Brett Arends’s ROI: These are the top 5 ‘financial regrets’ of Americans over 50
There’s an old joke about a man in the Wild West who’s about to be hanged for some crime he had committed. As he is standing on the scaffold, and the hangman is placing the noose around his neck, the criminal tells the crowd, “this is going to be a real lesson for me!”
One of the great problems with retirement planning is that by the time we realize the big mistakes we’ve made it’s usually too late to do anything else. Those who have (for example) spent too much while young, and who then end up old and broke, can always say in their dotage “this has been a real lesson to me,” but how exactly is that going to help?
Which brings us to the question of what we can do to try to prevent those financial regrets, by taking the right decisions when we still have time to change our actions. This isn’t simply a challenge for each of us individually, but also one of public policy. How can we do more to encourage more and better retirement planning?
Economists Abigail Hurwitz of the Hebrew University of Jerusalem and Olivia Mitchell of the University of Pennsylvania’s Wharton business school recently conducted a survey of older Americans on the subject of financial regret. They polled 1,764 Americans over the age of 50 through the University of Michigan’s ongoing Health and Retirement Survey. In the survey the average age was around 72.
What they found was interesting and useful.
Older Americans have five major financial regrets. One or two are quite surprising.And those regrets increase, dramatically, when people are encouraged to think more about how long they are likely to live.
Let’s start with the regrets. In the survey, the No. 1 financial regret of older Americans, shared by a thumping 57%, was not having saved more for their retirement during their working years. And while you can’t save more if you don’t earn more, those looking back with regret also blamed themselves for “not planning ahead” and “living day to day.”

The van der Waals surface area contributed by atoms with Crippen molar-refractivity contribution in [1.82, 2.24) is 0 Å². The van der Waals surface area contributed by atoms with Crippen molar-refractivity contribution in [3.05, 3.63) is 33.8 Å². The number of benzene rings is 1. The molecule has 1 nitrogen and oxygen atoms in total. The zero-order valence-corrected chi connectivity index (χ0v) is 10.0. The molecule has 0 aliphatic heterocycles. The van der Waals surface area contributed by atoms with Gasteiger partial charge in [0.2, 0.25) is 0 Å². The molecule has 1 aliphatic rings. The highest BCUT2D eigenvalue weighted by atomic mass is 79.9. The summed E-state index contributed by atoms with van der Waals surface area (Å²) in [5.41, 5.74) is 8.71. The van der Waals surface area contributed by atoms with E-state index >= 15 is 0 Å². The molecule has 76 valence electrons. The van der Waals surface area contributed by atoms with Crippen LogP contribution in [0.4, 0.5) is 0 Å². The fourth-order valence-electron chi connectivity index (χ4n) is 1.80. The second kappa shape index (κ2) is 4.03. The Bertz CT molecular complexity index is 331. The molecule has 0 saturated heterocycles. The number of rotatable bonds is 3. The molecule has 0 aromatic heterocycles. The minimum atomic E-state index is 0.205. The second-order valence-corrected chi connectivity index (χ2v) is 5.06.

Second on the list, surprisingly: Not buying long-term-care insurance, to pay for a nursing home or similar. This was a regret by 40% of those polled. There is a widespread misapprehension, especially among non-retirees, that Medicare will pay for your stay in a nursing home. It won’t (except in narrow and quite brief exceptions). You’ll have to pay for it yourself. Medicaid will step in, but only when you have run out of money.
Third on the list, 37% of older Americans regret not working longer, while 23% regret claiming Social Security too early—that is fifth on the list.
You can start claiming at 62, and many do. But if you wait you will get more each month. Someone waiting till they are 70 to start claiming will end up getting checks that are nearly 80% bigger.
The two most powerful levers you can pull to improve your retirement prospects, even as late as your 60s, is to keep working for longer and to delay taking Social Security as long as possible.
Meanwhile at No. 4, a remarkable 33% of older Americans regretted not investing more in a lifetime annuity or similar product that would produce a guaranteed income for life.
As part of the survey, the researchers also gave some of the subjects objective information about longevity, showing them mathematically the chances that they would live to a ripe old age. The result? Financial regrets went up. In some cases, they went up a lot. “Healthy people given objective longevity information were 43% more likely to express regret about not having saved more,” Hurwitz and Mitchell report. Those given the objective data about survival probabilities “expressed twice as much regret about not having purchased LTC insurance, and 2.4 times greater regret for not having purchased lifetime income payments,” they write.
So if a key to preventing financial regret in old age is to think more, and earlier, about how long we’re likely to live, reflect on this: According to CDC data, among those who make it to 65, half can expect to live into their mid 80s and a quarter into their 90s. About 10% can expect to live to their mid-90s. And those numbers are rising. Which is great news — unless you run out of money.